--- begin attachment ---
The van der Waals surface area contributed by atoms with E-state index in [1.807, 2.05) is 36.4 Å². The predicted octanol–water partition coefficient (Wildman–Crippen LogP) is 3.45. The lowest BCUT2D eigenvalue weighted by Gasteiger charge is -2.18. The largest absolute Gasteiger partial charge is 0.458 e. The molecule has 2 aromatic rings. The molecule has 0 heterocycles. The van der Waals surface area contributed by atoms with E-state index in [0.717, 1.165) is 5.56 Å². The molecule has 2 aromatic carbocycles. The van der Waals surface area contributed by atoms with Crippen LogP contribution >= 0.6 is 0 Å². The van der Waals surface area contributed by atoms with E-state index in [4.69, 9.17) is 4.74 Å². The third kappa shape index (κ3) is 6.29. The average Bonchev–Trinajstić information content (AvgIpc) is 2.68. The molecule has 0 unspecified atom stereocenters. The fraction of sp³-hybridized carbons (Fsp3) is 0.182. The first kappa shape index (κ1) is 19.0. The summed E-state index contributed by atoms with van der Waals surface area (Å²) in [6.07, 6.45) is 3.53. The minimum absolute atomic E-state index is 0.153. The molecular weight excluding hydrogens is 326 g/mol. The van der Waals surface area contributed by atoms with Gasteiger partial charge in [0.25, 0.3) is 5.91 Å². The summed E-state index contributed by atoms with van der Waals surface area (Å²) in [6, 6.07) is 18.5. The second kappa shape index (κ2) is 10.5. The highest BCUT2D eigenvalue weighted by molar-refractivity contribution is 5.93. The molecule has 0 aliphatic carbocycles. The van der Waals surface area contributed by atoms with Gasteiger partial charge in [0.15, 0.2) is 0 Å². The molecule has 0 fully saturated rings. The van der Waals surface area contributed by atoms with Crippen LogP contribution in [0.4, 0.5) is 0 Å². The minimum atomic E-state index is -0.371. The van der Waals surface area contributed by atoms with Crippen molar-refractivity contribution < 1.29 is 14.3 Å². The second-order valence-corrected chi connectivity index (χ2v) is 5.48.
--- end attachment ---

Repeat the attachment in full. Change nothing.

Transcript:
The van der Waals surface area contributed by atoms with E-state index in [1.807, 2.05) is 36.4 Å². The predicted octanol–water partition coefficient (Wildman–Crippen LogP) is 3.45. The lowest BCUT2D eigenvalue weighted by Gasteiger charge is -2.18. The largest absolute Gasteiger partial charge is 0.458 e. The molecule has 2 aromatic rings. The molecule has 0 heterocycles. The van der Waals surface area contributed by atoms with E-state index in [0.717, 1.165) is 5.56 Å². The molecule has 2 aromatic carbocycles. The van der Waals surface area contributed by atoms with Crippen LogP contribution >= 0.6 is 0 Å². The van der Waals surface area contributed by atoms with E-state index in [4.69, 9.17) is 4.74 Å². The third kappa shape index (κ3) is 6.29. The average Bonchev–Trinajstić information content (AvgIpc) is 2.68. The molecule has 0 unspecified atom stereocenters. The fraction of sp³-hybridized carbons (Fsp3) is 0.182. The first kappa shape index (κ1) is 19.0. The summed E-state index contributed by atoms with van der Waals surface area (Å²) in [6.07, 6.45) is 3.53. The minimum absolute atomic E-state index is 0.153. The molecular weight excluding hydrogens is 326 g/mol. The van der Waals surface area contributed by atoms with Gasteiger partial charge in [0.25, 0.3) is 5.91 Å². The summed E-state index contributed by atoms with van der Waals surface area (Å²) in [6, 6.07) is 18.5. The second kappa shape index (κ2) is 10.5. The highest BCUT2D eigenvalue weighted by molar-refractivity contribution is 5.93. The molecule has 0 aliphatic carbocycles. The van der Waals surface area contributed by atoms with Gasteiger partial charge in [0.15, 0.2) is 0 Å². The molecule has 0 fully saturated rings. The van der Waals surface area contributed by atoms with Crippen LogP contribution in [0.4, 0.5) is 0 Å². The minimum atomic E-state index is -0.371. The van der Waals surface area contributed by atoms with Crippen molar-refractivity contribution < 1.29 is 14.3 Å². The second-order valence-corrected chi connectivity index (χ2v) is 5.48.